Alan Pardew: East End visionary

For West Ham's manager, Alan Pardew, today's FA Cup final is just the start. As he reveals to Jason Burt in his only major interview before the game, his ambition both for himself and his club stretches all the way to the Champions' League and - possibly - a new home
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The West Ham United manager is at the head of a new breed. Close by him is Wigan Athletic's Paul Jewell. Both have demolished the assumption that a promoted club can expect a struggle followed by immediate relegation. Both have refused to kowtow to the big boys. Both have acted with integrity and imagination. Both have stormed the league. Both have led their players to cup finals. Both have, Pardew says, "shown no fear".

For Wigan it was the League Cup and a crushing defeat to Manchester United. West Ham face Liverpool today in the FA Cup final. The sneaking feeling is that it may be a more even contest and not just because Pardew promises he will send his players out "uninhibited and on the front foot".

They will, like their manager, show ambition. Indeed, Pardew does not regard today's encounter as some reward in itself. It is merely a stepping stone to greater goals. He has a plan. "I could win this trophy for West Ham. Fantastic. I've got that on my CV," Pardew explains. "But maybe, also, it gets me a situation to make this club grow into one of those top four or five. And with the Olympic Stadium around the corner there is a chance at West Ham to become one of those big clubs. In the next two years if we don't win a major trophy, if we don't get into the Champions' League then, unfortunately, we are going to look each other in the eye here and say, 'How are we going to get there then?'"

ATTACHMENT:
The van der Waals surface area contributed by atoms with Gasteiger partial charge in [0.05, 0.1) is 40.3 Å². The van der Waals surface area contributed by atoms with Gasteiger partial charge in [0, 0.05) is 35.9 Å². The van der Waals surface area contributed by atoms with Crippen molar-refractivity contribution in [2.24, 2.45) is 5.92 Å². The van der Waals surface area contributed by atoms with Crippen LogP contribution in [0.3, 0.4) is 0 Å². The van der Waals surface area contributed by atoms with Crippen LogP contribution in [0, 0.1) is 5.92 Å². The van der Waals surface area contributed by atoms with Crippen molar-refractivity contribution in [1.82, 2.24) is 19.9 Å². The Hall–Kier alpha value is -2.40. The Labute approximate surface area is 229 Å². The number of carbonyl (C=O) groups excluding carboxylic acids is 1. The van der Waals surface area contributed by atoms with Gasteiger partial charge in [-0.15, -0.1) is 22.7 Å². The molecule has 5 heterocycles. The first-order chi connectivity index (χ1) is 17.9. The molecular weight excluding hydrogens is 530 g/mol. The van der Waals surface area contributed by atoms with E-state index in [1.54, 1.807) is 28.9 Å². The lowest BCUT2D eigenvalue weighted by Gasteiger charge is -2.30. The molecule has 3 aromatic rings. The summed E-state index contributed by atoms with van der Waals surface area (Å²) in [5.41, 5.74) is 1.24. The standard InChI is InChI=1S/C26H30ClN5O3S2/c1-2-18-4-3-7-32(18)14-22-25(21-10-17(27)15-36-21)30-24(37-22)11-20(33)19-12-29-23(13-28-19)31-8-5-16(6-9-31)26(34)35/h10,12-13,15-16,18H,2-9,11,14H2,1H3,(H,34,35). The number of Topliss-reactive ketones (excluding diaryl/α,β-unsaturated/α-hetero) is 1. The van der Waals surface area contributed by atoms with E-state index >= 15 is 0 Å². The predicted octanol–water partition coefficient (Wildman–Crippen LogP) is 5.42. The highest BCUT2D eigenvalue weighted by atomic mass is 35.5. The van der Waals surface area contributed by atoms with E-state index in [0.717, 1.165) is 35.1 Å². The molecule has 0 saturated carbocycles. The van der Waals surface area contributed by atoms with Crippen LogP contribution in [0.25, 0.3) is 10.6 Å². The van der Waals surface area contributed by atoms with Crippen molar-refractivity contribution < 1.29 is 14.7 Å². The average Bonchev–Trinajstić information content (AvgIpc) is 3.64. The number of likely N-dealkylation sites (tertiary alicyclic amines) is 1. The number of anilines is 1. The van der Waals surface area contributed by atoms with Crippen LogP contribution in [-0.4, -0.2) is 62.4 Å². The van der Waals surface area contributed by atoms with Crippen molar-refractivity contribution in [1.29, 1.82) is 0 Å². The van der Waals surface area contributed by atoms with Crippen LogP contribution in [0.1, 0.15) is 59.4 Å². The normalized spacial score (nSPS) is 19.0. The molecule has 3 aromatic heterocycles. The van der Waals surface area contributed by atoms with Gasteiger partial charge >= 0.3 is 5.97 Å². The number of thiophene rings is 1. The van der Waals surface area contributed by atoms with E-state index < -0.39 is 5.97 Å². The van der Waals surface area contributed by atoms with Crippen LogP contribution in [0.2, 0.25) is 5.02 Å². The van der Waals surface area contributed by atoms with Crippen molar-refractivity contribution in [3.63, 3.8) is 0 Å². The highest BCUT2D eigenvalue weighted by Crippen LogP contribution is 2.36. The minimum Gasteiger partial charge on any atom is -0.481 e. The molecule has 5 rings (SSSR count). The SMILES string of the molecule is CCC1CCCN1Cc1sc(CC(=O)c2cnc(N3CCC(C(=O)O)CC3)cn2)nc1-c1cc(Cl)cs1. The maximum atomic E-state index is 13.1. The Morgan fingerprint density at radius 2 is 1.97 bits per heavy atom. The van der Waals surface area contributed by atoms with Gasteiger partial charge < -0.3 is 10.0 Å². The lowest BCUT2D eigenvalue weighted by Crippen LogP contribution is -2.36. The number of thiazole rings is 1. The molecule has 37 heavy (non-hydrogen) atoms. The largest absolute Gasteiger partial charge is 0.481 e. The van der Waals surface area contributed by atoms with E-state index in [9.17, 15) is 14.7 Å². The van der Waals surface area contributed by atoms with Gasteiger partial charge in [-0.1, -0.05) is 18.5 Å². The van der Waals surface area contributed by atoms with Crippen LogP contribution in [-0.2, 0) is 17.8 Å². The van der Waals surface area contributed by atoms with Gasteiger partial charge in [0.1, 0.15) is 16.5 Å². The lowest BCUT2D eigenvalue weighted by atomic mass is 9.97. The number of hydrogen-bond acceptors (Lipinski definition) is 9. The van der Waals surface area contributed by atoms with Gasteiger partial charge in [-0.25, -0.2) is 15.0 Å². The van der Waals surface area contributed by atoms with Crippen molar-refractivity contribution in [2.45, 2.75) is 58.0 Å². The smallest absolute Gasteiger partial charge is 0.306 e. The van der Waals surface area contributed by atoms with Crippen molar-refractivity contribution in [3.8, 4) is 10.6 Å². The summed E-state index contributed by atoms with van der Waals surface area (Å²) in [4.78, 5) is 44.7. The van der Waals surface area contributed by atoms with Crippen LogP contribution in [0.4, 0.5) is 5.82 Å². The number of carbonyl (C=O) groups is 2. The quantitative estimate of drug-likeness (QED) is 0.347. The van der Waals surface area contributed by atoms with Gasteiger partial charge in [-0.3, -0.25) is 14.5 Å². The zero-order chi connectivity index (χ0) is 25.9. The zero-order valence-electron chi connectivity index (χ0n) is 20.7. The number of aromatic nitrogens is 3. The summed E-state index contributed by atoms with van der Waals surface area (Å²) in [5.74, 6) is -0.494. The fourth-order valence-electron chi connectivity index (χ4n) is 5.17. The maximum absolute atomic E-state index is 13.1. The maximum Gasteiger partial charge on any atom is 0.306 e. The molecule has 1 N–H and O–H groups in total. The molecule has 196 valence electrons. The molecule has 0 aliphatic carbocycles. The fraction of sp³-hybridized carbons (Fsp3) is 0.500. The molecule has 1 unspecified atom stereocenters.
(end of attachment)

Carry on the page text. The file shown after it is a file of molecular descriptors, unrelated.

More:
Pardew is not necessarily advocating that West Ham leave Upton Park if they are to compete with Liverpool, Chelsea, Manchester United and Arsenal. But he is certain the stadium needs to "grow a bit bigger" to attract the "Champions' League players" he wants - but wonders whether it is possible. The Olympic Stadium, to be built down the road at Stratford, may, therefore, be an attractive long-term option.

It is some vision. And one that is all the more startling if we journey back just 12 months in Pardew's career. Then he was also on his way to the Millennium Stadium. But then it was for the Championship play-off final against Preston North End. It was, he declares, the "biggest game in West Ham's history". It may also have been his last as the club's manager. Defeat and... "It would have been immense for me," Pardew says. "Would I have been able to stay? Perhaps not. Would it have been possible for the club financially to keep all the players we had just purchased? Perhaps not. I can't answer that. I don't want to answer that, to be honest, because it didn't happen. So there are things we, thank God, didn't have to go down. But it was a difficult road."

When Pardew, now 44, arrived in the east end of London as West Ham's only 10th manager after a prolonged, acrimonious split from Reading, who did not want to lose him, in the autumn of 2003, it appeared more like an endless tunnel. He talks about what he "inherited" at the traumatised club, newly relegated from the Premiership which had just conducted a fire-sale of its star players to stave off administration.

"There was a level of negativity that would have been hard matched in any other business. It was a club that got relegated on the most points," he says. "It was a club that had sold more or less all its best players who went on to to achieve great success elsewhere. It was a club that financially was in a difficult position and still needed to address it in terms of bringing funds in. And a completely demoralised board and fan base and playing staff. That's what I found, in all honesty."

And, Pardew adds, "the one period of success they had had in that time prior to me was with [caretaker manager] Trevor Brooking, of course, who I had to replace and who everyone wanted as manager. So I was going in on a real negative. And he had a decent run of form. I think his record was no better than mine in the Championship but the perception was, 'I wish Trevor could stay'. So I had all those issues to fight plus the fact that they really wanted someone else. It was a difficult time and I had to put out a lot of fires. I had to address it and plan and change the staff around. Not pleasant. You don't want to go into an environment where it's negative before you walk through the door. And we were getting that at the stadium as well. A player would turn up and a steward would say, 'Oh well, you'd better win today' rather than being excited and say, 'We may win today, best of luck'. It's a different psychology."